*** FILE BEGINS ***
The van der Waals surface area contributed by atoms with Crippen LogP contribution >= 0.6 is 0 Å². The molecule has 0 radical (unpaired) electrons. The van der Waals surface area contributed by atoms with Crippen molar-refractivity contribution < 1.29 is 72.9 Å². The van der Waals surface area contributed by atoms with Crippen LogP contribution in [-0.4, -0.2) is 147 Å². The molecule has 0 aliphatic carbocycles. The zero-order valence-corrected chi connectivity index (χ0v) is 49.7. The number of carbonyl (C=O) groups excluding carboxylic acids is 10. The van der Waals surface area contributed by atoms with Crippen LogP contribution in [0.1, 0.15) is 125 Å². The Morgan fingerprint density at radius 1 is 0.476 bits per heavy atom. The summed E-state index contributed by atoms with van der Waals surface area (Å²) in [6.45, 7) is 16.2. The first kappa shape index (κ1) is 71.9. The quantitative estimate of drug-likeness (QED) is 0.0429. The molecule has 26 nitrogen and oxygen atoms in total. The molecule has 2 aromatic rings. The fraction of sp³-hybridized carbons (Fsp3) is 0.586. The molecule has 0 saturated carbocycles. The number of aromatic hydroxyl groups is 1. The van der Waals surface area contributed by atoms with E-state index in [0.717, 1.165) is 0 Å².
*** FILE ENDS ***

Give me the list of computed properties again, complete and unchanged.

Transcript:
The van der Waals surface area contributed by atoms with Crippen LogP contribution >= 0.6 is 0 Å². The molecule has 0 radical (unpaired) electrons. The van der Waals surface area contributed by atoms with Crippen molar-refractivity contribution < 1.29 is 72.9 Å². The van der Waals surface area contributed by atoms with Crippen LogP contribution in [-0.4, -0.2) is 147 Å². The molecule has 0 aliphatic carbocycles. The zero-order valence-corrected chi connectivity index (χ0v) is 49.7. The number of carbonyl (C=O) groups excluding carboxylic acids is 10. The van der Waals surface area contributed by atoms with Crippen LogP contribution in [0.1, 0.15) is 125 Å². The Morgan fingerprint density at radius 1 is 0.476 bits per heavy atom. The summed E-state index contributed by atoms with van der Waals surface area (Å²) in [6.45, 7) is 16.2. The first kappa shape index (κ1) is 71.9. The quantitative estimate of drug-likeness (QED) is 0.0429. The molecule has 26 nitrogen and oxygen atoms in total. The molecule has 2 aromatic rings. The fraction of sp³-hybridized carbons (Fsp3) is 0.586. The molecule has 0 saturated carbocycles. The number of aromatic hydroxyl groups is 1. The van der Waals surface area contributed by atoms with E-state index in [0.717, 1.165) is 0 Å².